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How to catch the feisty Jack Crevalle

Getting to know the Jacks

Jack Crevalle - From Youtube

The Jack Crevalle is an underrated game fish since it is not highly targeted by fishermen primarily because it doesn’t taste good. Although it is often caught while aiming for other game fish, you might be surprised that this species has great energy and strength – a powerhouse catch.

Identified by its deep, compressed body with a blunt head, the Jack Crevalle has a light olive back with greyish sides and yellowish belly. There is usually a black spot on the back end of its gill cover and has a sickle-shaped tail. It is known by other names like the jack, common jack, horse crevalle, cavally, cavalla, and toro.

Jacks have an average weight of three to five pounds but in some areas, they can go to 12 pounds and up and some even grow to 60 pounds as proven by fisherman Carlos Alberto Leal Simoes who caught a world record Jack Crevalle weighing 66 pounds near Angola, Africa after a 15-minute battle at sea.  

The cavally is an excellent fighting fish for its size and would often engage you in a challenging tug-o-war. While other species have a tendency to run away from you, the jacks are known to circle the boat and usually put up a worthy fight.

Tackle and fishing technique

These open-water predators are often spotted chasing baitfish such as sardines and herring at the surface. Keep a watchful eye for birds feeding on surface baits because their presence is an indication of feasting game fish which most likely include cavally.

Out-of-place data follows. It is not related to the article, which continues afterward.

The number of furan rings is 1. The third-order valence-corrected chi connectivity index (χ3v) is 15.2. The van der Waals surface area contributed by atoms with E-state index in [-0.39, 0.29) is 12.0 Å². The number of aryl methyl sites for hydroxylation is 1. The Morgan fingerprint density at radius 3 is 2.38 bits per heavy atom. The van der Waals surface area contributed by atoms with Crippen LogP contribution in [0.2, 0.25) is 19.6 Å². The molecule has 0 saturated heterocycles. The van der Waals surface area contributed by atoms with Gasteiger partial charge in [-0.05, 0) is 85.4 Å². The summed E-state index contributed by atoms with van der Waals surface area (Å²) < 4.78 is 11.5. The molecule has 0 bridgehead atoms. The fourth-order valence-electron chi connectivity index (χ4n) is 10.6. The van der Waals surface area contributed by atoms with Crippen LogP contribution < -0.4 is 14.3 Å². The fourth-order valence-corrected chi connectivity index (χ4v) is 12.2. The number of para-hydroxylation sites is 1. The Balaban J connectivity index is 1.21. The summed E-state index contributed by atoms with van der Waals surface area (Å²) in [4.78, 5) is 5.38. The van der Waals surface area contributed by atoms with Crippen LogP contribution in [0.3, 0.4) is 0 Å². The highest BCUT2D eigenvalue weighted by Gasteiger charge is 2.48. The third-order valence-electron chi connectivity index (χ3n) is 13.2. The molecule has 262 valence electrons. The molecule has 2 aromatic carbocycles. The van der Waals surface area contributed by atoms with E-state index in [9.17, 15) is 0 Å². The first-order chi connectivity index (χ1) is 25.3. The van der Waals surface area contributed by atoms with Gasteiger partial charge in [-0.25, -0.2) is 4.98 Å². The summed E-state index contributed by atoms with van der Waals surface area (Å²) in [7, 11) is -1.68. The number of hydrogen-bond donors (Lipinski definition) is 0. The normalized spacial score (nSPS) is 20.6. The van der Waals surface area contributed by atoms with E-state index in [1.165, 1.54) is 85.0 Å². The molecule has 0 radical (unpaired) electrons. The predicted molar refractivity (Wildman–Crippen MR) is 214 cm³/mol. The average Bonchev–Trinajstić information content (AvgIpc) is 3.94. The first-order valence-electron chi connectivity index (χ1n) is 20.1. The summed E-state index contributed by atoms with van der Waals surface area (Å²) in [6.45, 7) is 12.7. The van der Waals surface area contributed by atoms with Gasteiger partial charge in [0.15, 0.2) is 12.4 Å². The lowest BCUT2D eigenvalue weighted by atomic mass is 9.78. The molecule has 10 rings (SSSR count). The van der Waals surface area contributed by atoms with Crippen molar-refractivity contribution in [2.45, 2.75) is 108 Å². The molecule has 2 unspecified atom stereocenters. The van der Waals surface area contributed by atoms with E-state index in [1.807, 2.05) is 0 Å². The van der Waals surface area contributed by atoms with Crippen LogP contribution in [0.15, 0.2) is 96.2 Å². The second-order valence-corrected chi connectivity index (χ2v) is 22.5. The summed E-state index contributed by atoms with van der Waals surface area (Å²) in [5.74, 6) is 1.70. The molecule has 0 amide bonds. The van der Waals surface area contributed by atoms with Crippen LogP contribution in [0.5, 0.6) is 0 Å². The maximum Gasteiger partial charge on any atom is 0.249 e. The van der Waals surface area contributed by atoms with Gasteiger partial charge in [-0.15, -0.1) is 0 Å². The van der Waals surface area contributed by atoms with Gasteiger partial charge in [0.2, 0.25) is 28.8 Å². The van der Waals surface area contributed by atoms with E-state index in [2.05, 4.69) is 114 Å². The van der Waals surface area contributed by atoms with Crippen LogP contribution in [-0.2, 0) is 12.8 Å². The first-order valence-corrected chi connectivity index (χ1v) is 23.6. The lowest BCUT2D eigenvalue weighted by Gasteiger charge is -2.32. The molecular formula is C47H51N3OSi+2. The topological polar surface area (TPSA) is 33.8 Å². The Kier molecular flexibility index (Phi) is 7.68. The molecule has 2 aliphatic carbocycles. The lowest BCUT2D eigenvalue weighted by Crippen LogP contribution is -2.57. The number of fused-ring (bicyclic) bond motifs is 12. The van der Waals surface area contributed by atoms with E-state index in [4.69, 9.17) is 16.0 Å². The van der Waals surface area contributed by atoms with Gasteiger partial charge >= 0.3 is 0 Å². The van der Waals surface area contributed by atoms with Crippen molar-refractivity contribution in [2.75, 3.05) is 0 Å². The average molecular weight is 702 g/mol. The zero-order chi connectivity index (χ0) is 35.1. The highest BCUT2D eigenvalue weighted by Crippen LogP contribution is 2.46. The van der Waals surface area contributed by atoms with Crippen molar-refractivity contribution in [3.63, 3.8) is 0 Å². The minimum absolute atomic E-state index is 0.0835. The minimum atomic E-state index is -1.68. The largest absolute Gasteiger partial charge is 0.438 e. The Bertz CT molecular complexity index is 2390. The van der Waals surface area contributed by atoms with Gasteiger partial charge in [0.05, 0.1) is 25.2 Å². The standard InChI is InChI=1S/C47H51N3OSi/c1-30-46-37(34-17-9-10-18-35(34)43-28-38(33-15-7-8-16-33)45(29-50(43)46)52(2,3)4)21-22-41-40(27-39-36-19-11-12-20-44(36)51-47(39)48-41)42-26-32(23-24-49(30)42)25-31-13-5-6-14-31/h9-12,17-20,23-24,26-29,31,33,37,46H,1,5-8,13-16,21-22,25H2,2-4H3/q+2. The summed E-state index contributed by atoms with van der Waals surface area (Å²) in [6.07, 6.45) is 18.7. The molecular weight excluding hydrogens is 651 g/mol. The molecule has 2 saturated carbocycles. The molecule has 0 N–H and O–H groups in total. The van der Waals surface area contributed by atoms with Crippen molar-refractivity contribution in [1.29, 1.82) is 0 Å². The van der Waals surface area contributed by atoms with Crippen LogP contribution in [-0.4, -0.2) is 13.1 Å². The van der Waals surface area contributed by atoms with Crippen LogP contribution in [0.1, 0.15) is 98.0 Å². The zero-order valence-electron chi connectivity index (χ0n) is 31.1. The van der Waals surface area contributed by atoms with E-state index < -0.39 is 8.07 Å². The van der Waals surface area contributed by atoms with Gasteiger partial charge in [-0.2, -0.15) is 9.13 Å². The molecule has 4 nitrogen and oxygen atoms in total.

For bait, the cavally would not hesitate to take on natural bait, whether live or dead, but bigger ones are more keen on fast-moving prey. So for better hook-up results, it is recommended that you use fresh or active live fish such as a nine to 12-inch mullet to entice this species. You can use a two to three-foot leader of 30-40 test mono, a 5/0 to 7/0 hook, and a barrel swivel. Keep in mind that where you hook your live bait can influence how it behaves in the water. For example, pinning the mullet on its dorsal fin will drive it in a frenzy as it swim downwards and all that energy is likely to attract predatory fish like the Jack Crevalle. If you want the live bait to swim away from the boat, you might want to hook it by its anal fin. This will cause the fish to behave sporadically and attract nearby game fish which is fitting on a stationary boat.

When using artificial lures, there is a bigger chance of getting a bite when you retrieve artificial lures like poppers and jerkbaits quickly and aggressively. A high-speed retrieve using bucktail jig, spoon, plastic grub, topwater plugs, and surface chuggers also produce positive hits for this species. If this sport fish misses on the first pass, it is likely to try again if it sees its potential prey actively moving.

The decision to use bait or lures is up to you but your reel should be loaded with a minimum of 200 yards of at least 20-pound test line. It may take about an hour to fight a 30-pounder jack and use a net to land the fish especially if you plan to release it back to the water since it’s not a tasty species. Its flesh is deep red and its red muscle makes it coarse and not appetizing to the palate.

If you want to experience catching the Jack Crevalle, you can schedule your Cabo sport fishing trip any time from January to June because these months are perfect for sight fishing them.

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